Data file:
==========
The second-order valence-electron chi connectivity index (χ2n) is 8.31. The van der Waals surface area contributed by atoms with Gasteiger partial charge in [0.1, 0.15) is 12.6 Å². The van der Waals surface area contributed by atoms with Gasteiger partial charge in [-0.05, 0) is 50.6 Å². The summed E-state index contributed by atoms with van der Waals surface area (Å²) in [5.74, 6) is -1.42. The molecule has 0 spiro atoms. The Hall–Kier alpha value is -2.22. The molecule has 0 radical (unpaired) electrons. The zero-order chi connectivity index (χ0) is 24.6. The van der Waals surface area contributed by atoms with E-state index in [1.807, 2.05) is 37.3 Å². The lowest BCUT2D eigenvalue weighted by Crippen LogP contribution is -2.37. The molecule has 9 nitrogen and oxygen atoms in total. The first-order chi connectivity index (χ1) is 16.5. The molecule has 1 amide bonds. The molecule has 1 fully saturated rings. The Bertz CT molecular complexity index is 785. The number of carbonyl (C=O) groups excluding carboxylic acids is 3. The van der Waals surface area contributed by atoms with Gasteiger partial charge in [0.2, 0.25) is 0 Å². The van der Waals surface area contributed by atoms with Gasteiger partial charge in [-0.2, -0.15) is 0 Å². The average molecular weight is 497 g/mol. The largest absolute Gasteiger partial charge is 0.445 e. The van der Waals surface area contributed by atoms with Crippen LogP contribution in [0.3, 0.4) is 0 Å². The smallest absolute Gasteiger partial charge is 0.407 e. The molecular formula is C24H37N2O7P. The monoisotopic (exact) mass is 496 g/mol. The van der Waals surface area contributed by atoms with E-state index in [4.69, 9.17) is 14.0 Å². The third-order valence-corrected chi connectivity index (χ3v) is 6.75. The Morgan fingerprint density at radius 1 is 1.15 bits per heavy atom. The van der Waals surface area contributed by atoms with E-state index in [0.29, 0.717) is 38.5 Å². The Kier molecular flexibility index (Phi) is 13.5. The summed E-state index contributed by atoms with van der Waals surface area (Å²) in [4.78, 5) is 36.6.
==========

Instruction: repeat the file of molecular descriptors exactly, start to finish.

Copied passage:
The second-order valence-electron chi connectivity index (χ2n) is 8.31. The van der Waals surface area contributed by atoms with Gasteiger partial charge in [0.1, 0.15) is 12.6 Å². The van der Waals surface area contributed by atoms with Gasteiger partial charge in [-0.05, 0) is 50.6 Å². The summed E-state index contributed by atoms with van der Waals surface area (Å²) in [5.74, 6) is -1.42. The molecule has 0 spiro atoms. The Hall–Kier alpha value is -2.22. The molecule has 0 radical (unpaired) electrons. The zero-order chi connectivity index (χ0) is 24.6. The van der Waals surface area contributed by atoms with E-state index in [1.807, 2.05) is 37.3 Å². The lowest BCUT2D eigenvalue weighted by Crippen LogP contribution is -2.37. The molecule has 9 nitrogen and oxygen atoms in total. The first-order chi connectivity index (χ1) is 16.5. The molecule has 1 amide bonds. The molecule has 1 fully saturated rings. The Bertz CT molecular complexity index is 785. The number of carbonyl (C=O) groups excluding carboxylic acids is 3. The van der Waals surface area contributed by atoms with Gasteiger partial charge in [0.2, 0.25) is 0 Å². The van der Waals surface area contributed by atoms with Gasteiger partial charge in [-0.2, -0.15) is 0 Å². The average molecular weight is 497 g/mol. The largest absolute Gasteiger partial charge is 0.445 e. The van der Waals surface area contributed by atoms with Crippen LogP contribution in [0.3, 0.4) is 0 Å². The smallest absolute Gasteiger partial charge is 0.407 e. The molecular formula is C24H37N2O7P. The monoisotopic (exact) mass is 496 g/mol. The van der Waals surface area contributed by atoms with E-state index in [4.69, 9.17) is 14.0 Å². The third-order valence-corrected chi connectivity index (χ3v) is 6.75. The Morgan fingerprint density at radius 1 is 1.15 bits per heavy atom. The van der Waals surface area contributed by atoms with E-state index in [0.29, 0.717) is 38.5 Å². The Kier molecular flexibility index (Phi) is 13.5. The summed E-state index contributed by atoms with van der Waals surface area (Å²) in [4.78, 5) is 36.6.